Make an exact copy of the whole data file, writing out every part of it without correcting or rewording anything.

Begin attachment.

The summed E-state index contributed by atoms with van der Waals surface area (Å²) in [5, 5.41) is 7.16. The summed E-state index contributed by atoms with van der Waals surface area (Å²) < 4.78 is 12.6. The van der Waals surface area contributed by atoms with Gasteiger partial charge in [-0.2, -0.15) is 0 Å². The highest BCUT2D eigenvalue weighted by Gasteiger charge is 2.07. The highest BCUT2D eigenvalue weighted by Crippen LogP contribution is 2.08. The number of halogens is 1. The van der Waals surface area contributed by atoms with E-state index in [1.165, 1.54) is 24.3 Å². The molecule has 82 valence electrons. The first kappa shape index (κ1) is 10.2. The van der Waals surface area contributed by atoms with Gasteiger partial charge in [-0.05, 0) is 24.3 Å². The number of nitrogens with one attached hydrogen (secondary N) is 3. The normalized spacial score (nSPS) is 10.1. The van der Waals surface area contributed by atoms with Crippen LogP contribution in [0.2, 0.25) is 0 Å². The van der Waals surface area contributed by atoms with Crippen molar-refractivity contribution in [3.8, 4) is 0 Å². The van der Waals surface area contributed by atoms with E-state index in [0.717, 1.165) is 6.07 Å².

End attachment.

The summed E-state index contributed by atoms with van der Waals surface area (Å²) in [5, 5.41) is 7.16. The summed E-state index contributed by atoms with van der Waals surface area (Å²) < 4.78 is 12.6. The van der Waals surface area contributed by atoms with Gasteiger partial charge in [-0.2, -0.15) is 0 Å². The highest BCUT2D eigenvalue weighted by Gasteiger charge is 2.07. The highest BCUT2D eigenvalue weighted by Crippen LogP contribution is 2.08. The number of halogens is 1. The van der Waals surface area contributed by atoms with E-state index in [1.165, 1.54) is 24.3 Å². The molecule has 82 valence electrons. The first kappa shape index (κ1) is 10.2. The van der Waals surface area contributed by atoms with Gasteiger partial charge in [-0.05, 0) is 24.3 Å². The number of nitrogens with one attached hydrogen (secondary N) is 3. The normalized spacial score (nSPS) is 10.1. The van der Waals surface area contributed by atoms with Crippen LogP contribution in [0.2, 0.25) is 0 Å². The van der Waals surface area contributed by atoms with Crippen molar-refractivity contribution in [3.8, 4) is 0 Å². The van der Waals surface area contributed by atoms with E-state index in [0.717, 1.165) is 6.07 Å².